Democrat Hillary Scholten, who is running in Michigan’s 3rd District for the seat currently held by GOP Rep. Peter Meijer, says she has met a lot of “old school Republicans” who’ve told her they’re shifting toward the Democrats. She says it’s a story she can relate to. “I was raised in a Republican-leaning household and came to my conclusions about politics on my own,” Scholten said during a recent interview. “And right alongside so many other people, you know, people who have these sort of good old Midwestern values where we respect one another. We care for one another. Community is important. We care for the environment. We care for our neighbor.”
Scholten lost in 2020 to Meijer, one of 10 House Republicans who voted in 2021 to impeach Trump. The redrawn 3rd District leans more Democratic than the lines from 2020, and Inside Elections with Nathan L. Gonzales rates the race as a Toss-up. “I've had so many people tell me, ‘I am so frustrated with the way the Republican Party is going,’” Scholten said, adding that she’s putting a priority on outreach to college students, including at Grand Valley State University. “This has been such a traumatic few years for this generation, in particular,” she said. “This pandemic has sidelined them at a pivotal time, in their educational development, their social emotional development. And so, you know, I want these young people to know that this is a campaign that sees that, that cares about that.”
Shop talk: Brad Howard
Having most recently served as outgoing Democratic Rep. Stephanie Murphy’s chief of staff, Howard recently joined the Vogel Group as a principal. He worked on Murphy’s 2016 bid for the House after previously working for other campaigns, including in his home state of Arkansas.
Starting out: Howard began watching the television show “The West Wing” while he was taking high school civics, “and it looked like something I kind of wanted to do, but I didn’t know you could make a career out of it until much later.” He interned for then-Rep. John Boozman, R-Ark., before going on to volunteer for various Arkansas campaigns. “I remember being an intern in the summer of 2002, right after 9/11, right after the anthrax scare, and I’m in the basement of the federal building in Fort Smith, Ark., as an intern, opening mail in a secure facility wearing a mask and gloves in a big, protective box. So even then I kind of understood the risk that you take when you enter public service.” In 2004, Howard became an independent, saying he was “turned off by the dualization of the marriage equality issue on all these state ballots.” When Hillary Clinton announced her plans to run for the White House in 2007, Howard became a Democrat and volunteered for her campaign at the local level.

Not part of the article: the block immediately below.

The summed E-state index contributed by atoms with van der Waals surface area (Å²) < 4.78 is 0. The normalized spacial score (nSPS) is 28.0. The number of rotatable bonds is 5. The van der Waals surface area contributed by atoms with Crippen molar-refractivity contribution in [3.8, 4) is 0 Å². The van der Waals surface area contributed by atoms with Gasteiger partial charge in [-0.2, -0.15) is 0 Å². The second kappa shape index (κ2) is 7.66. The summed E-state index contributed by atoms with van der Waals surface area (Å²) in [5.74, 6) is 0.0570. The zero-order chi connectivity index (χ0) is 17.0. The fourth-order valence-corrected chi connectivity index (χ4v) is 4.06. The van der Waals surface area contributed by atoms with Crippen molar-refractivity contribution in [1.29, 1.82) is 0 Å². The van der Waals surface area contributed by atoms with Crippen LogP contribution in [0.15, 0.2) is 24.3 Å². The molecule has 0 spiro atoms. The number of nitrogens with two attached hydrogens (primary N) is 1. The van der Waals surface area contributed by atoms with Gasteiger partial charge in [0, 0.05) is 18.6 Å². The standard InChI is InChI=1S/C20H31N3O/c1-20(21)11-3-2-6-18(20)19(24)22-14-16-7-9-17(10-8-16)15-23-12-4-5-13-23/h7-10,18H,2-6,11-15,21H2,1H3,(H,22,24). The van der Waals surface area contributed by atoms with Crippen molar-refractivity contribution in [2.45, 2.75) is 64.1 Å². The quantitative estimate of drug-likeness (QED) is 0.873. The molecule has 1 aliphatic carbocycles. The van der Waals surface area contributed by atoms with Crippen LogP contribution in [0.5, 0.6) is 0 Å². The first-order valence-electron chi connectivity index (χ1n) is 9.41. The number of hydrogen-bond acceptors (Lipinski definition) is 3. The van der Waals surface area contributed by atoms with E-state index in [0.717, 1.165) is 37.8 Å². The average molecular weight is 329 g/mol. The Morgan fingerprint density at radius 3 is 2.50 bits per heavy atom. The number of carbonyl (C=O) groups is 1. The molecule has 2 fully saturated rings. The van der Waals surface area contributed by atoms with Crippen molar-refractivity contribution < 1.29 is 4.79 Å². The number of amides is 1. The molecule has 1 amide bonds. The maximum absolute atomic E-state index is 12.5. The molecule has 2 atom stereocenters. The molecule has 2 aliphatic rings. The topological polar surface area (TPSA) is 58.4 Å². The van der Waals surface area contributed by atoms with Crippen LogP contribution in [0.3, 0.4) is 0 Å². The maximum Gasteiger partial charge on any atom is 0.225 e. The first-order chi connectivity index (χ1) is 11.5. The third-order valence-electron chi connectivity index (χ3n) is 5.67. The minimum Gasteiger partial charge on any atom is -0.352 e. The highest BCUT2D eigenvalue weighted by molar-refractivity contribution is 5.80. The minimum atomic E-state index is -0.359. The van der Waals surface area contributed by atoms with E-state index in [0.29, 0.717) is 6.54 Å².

Most unforgettable campaign moment: After meeting Murphy at the 2016 Democratic convention in Philadelphia, Howard began working on her first congressional campaign. That victory stands out most. “That moment, and I’ve got it on video, where I read the AP alert that comes through that says Murphy unseats Mica. The room was crazy. We have champagne. It was just an incredible moment of like, you know, to put in all this hard work. We were told at every opportunity there’s no chance she can win. We couldn't get a lot of Democratic endorsements locally, to just come in and kind of upset — a bunch of people were responsible for that.”
Biggest campaign regret: While working for former Rep. Baron Hill’s 2016 Senate bid in Indiana, Howard had a conversation with someone he didn’t realize was a reporter as Hill was preparing to drop out of the race. “It turned into a Politico breaking news alert and all of this stuff that we weren’t ready for. That was a comms blunder I wish I could take back,” he said. Hill not running through that race is another regret. “Baron Hill was just such a terrific candidate in Indiana that I wish he had gotten to run that race fully to the end. I understand the dynamics of what that happened, but he’s just a great person, a Hoosier through and through, and I think we could have run one hell of a campaign.”
Unconventional wisdom: “When you’re managing a race there’s always a concern of what's going to happen after the race and the decisions you may make may impact future employment. My advice to every campaign manager out there is run a race that you are proud of, that is in line with your morals, your values, that you were honest with the candidate, but give that candidate your all, your respect and your loyalty … and the future will take care of itself.”
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The special primary to fill the remainder of former Rep. Devin Nunes’ term in California’s 22nd District is Tuesday.
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This report has been corrected to reflect the location where Brad Howard was an intern opening mail in 2002.